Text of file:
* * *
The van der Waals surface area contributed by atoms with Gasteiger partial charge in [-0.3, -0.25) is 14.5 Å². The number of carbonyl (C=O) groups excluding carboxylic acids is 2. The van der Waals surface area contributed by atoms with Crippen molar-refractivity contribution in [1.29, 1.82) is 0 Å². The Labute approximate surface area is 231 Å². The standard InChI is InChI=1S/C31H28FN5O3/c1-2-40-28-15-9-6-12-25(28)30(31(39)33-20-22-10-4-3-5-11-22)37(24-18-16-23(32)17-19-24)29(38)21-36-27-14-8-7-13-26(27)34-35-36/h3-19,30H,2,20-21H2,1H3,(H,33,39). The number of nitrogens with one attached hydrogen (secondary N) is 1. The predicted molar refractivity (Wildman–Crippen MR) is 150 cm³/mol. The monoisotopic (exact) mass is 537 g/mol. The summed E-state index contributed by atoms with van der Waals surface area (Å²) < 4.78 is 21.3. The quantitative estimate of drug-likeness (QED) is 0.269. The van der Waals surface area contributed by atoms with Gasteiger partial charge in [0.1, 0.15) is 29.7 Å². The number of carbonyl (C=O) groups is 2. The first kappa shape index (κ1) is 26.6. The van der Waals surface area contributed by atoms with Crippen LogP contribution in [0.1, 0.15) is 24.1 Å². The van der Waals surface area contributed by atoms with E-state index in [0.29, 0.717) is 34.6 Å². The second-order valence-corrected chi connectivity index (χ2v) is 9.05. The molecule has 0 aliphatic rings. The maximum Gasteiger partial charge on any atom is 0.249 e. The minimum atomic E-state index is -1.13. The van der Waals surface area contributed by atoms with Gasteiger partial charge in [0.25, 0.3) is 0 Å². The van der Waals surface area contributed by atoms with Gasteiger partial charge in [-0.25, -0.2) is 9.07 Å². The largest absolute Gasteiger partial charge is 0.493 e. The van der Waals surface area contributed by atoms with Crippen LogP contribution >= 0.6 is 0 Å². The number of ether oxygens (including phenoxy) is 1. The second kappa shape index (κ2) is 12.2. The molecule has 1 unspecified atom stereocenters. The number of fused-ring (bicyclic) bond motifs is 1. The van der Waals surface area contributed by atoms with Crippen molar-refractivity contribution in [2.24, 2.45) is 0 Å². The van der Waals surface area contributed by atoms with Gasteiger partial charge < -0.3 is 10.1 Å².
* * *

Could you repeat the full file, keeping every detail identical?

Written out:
The van der Waals surface area contributed by atoms with Gasteiger partial charge in [-0.3, -0.25) is 14.5 Å². The number of carbonyl (C=O) groups excluding carboxylic acids is 2. The van der Waals surface area contributed by atoms with Crippen molar-refractivity contribution in [1.29, 1.82) is 0 Å². The Labute approximate surface area is 231 Å². The standard InChI is InChI=1S/C31H28FN5O3/c1-2-40-28-15-9-6-12-25(28)30(31(39)33-20-22-10-4-3-5-11-22)37(24-18-16-23(32)17-19-24)29(38)21-36-27-14-8-7-13-26(27)34-35-36/h3-19,30H,2,20-21H2,1H3,(H,33,39). The number of nitrogens with one attached hydrogen (secondary N) is 1. The predicted molar refractivity (Wildman–Crippen MR) is 150 cm³/mol. The monoisotopic (exact) mass is 537 g/mol. The summed E-state index contributed by atoms with van der Waals surface area (Å²) < 4.78 is 21.3. The quantitative estimate of drug-likeness (QED) is 0.269. The van der Waals surface area contributed by atoms with Gasteiger partial charge in [0.1, 0.15) is 29.7 Å². The number of carbonyl (C=O) groups is 2. The first kappa shape index (κ1) is 26.6. The van der Waals surface area contributed by atoms with Crippen LogP contribution in [0.1, 0.15) is 24.1 Å². The van der Waals surface area contributed by atoms with E-state index in [0.29, 0.717) is 34.6 Å². The second-order valence-corrected chi connectivity index (χ2v) is 9.05. The molecule has 0 aliphatic rings. The maximum Gasteiger partial charge on any atom is 0.249 e. The minimum atomic E-state index is -1.13. The van der Waals surface area contributed by atoms with Gasteiger partial charge in [0.25, 0.3) is 0 Å². The van der Waals surface area contributed by atoms with Gasteiger partial charge in [-0.25, -0.2) is 9.07 Å². The largest absolute Gasteiger partial charge is 0.493 e. The van der Waals surface area contributed by atoms with Crippen LogP contribution >= 0.6 is 0 Å². The number of ether oxygens (including phenoxy) is 1. The second kappa shape index (κ2) is 12.2. The molecule has 1 unspecified atom stereocenters. The number of fused-ring (bicyclic) bond motifs is 1. The van der Waals surface area contributed by atoms with Crippen molar-refractivity contribution in [2.24, 2.45) is 0 Å². The van der Waals surface area contributed by atoms with Gasteiger partial charge < -0.3 is 10.1 Å².